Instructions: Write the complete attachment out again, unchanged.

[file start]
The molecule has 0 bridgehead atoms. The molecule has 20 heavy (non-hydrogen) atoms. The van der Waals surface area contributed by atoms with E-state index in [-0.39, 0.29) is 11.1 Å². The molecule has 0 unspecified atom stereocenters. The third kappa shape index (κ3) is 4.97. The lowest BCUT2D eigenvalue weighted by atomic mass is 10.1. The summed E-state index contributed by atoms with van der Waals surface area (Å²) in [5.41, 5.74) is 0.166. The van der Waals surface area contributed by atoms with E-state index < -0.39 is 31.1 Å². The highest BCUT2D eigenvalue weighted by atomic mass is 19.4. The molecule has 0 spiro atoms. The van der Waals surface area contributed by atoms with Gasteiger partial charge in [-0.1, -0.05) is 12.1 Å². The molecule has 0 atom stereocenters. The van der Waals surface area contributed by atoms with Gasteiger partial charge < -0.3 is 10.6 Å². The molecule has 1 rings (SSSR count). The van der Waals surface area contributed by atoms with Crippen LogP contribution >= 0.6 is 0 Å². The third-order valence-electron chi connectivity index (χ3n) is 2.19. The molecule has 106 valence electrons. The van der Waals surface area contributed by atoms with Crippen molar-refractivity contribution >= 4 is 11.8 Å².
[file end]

The molecule has 0 bridgehead atoms. The molecule has 20 heavy (non-hydrogen) atoms. The van der Waals surface area contributed by atoms with E-state index in [-0.39, 0.29) is 11.1 Å². The molecule has 0 unspecified atom stereocenters. The third kappa shape index (κ3) is 4.97. The lowest BCUT2D eigenvalue weighted by atomic mass is 10.1. The summed E-state index contributed by atoms with van der Waals surface area (Å²) in [5.41, 5.74) is 0.166. The van der Waals surface area contributed by atoms with E-state index < -0.39 is 31.1 Å². The highest BCUT2D eigenvalue weighted by atomic mass is 19.4. The molecule has 0 spiro atoms. The van der Waals surface area contributed by atoms with Gasteiger partial charge in [-0.1, -0.05) is 12.1 Å². The molecule has 0 atom stereocenters. The van der Waals surface area contributed by atoms with Gasteiger partial charge < -0.3 is 10.6 Å². The molecule has 1 rings (SSSR count). The van der Waals surface area contributed by atoms with Crippen LogP contribution >= 0.6 is 0 Å². The third-order valence-electron chi connectivity index (χ3n) is 2.19. The molecule has 106 valence electrons. The van der Waals surface area contributed by atoms with Crippen molar-refractivity contribution >= 4 is 11.8 Å².